The Mink Ragdoll is a specific bloodline, or strain, that stretches back to the original cats that created the breed. The term “mink” comes from the texture of this cat’s fur. Their fur feels even softer and smoother than a regular Radgoll’s. Mink Ragdoll fur also tends to be more vibrant in color than a regular Ragdoll’s. And their eyes will be aqua rather than blue.
Are you wondering if the Mink Ragdoll is right for you? Or wondering if you have one of these interesting cats at home? Let’s take a closer look at how to identify a Mink Ragdoll so you can find out!
What is a Mink Ragdoll Cat?
A Mink Ragdoll cat descends from some of the oldest, original Ragdoll cat bloodlines. So, a Mink Ragdoll is still a pure Ragdoll cat and can still be TICA registered. Minks are not a separate breed. But, that doesn’t mean that every Ragdoll cat is a Mink Ragdoll.
Within the breed there are two different bloodlines, or types, that breeders tend to focus on. Alongside Mink, you have the traditional Ragdoll bloodline, which is quite a lot more common than the Mink variety. The main differences between Mink and Traditional Ragdolls are in fur type and coloring. Their temperament, average size, and care needs will be the same as any other Ragdoll cat. So, if you think the Ragdoll breed as a whole suits your family, a Mink Ragdoll could too.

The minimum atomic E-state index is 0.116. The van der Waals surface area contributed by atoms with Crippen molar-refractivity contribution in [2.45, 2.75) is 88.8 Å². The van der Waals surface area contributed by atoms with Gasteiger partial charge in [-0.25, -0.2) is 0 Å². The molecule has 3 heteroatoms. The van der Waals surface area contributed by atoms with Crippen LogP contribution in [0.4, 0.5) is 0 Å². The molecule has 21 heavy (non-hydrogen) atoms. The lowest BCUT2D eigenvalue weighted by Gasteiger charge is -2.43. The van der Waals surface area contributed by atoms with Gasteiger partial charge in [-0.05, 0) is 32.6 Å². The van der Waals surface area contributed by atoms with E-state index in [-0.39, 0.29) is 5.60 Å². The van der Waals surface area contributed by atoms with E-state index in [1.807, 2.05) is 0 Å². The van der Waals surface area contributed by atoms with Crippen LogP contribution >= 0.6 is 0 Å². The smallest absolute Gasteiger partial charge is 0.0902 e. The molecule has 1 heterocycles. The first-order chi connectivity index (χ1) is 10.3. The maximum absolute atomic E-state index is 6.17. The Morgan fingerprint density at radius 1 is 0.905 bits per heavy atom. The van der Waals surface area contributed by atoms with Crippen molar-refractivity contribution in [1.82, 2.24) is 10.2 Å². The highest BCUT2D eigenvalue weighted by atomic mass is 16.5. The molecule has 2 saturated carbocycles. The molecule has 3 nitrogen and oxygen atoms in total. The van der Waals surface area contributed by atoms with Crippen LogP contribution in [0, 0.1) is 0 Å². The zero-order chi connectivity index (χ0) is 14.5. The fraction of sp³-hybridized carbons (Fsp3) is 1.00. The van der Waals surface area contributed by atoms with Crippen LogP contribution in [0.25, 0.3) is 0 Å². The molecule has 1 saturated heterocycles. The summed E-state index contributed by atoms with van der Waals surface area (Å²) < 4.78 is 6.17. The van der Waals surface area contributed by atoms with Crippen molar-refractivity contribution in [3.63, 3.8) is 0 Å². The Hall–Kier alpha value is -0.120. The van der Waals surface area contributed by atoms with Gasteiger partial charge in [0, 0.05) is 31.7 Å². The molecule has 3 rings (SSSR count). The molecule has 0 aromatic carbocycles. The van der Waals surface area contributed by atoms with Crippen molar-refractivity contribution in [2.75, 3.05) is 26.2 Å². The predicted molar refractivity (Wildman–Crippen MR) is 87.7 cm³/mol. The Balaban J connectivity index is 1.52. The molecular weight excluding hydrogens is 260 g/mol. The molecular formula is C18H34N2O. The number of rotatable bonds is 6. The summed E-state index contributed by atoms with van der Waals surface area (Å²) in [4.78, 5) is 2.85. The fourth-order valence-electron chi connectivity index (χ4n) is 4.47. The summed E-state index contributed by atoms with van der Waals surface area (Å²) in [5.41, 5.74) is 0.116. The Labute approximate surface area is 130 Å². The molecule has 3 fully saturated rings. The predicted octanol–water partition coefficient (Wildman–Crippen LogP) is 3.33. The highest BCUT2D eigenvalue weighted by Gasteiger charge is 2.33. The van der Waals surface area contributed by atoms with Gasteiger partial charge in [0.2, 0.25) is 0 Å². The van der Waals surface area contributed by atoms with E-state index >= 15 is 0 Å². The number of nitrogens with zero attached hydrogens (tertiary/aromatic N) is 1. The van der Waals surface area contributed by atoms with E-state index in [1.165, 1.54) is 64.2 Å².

What Do Mink Ragdoll Cats Look Like?
Since the main way a Mink Ragdoll differs from the traditional bloodlines is in appearance, what can you expect a Mink Ragdoll to look like? The Mink mainly differs in its color and the texture of its fur. Generally, in size and overall appearance, it will be similar to the traditional Ragdoll. So, many people struggle to tell the two apart! Especially if they’re not comparing two cats from different bloodlines next to one another.
As a general rule, Mink Ragdolls have much softer fur than traditional Ragdolls. The color of their fur also tends to be much more intense, like someone has turned the contrast right up on a photo of a normal Ragdoll cat! Aside from this, their eyes will also be a giveaway. Traditional Ragdolls tend to have blue eyes, but a Mink Ragdoll cat’s eyes will have aqua eyes with more of a green hue than just blue.
Mink Ragdolls can come in the same standard colors as traditionals. But, as we’ve mentioned, the colors may appear more vibrant. Some of the most popular shades are blue, seal, and chocolate. But, any Ragdoll colors are possible.
Mink Ragdoll Temperament
A Mink Ragdoll will have the same personality type as any other Ragdoll cat. But, whilst we can give you an idea of what this is like, it’s important to remember that all cats are individuals, and some may vary from this!
Ragdoll cats are friendly, loving, and relaxed. They will enjoy spending time with their family, and are known to be affectionate, particularly when socialized well as kittens. Ragdolls are known for their calm temperaments, so if you’re looking for a cat breed that you can relax with, this could be a great choice. They won’t suit homes where they are left alone for long periods, as they love company!
Generally, Ragdolls can get along well with other pets and with children. But, it’s important to teach any children in your household how to interact with cats properly. This will help you to avoid any misunderstandings or accidental injuries. Ragdolls are tolerant cats, but it’s still important that young kids know the right way to play with these trusting kitties.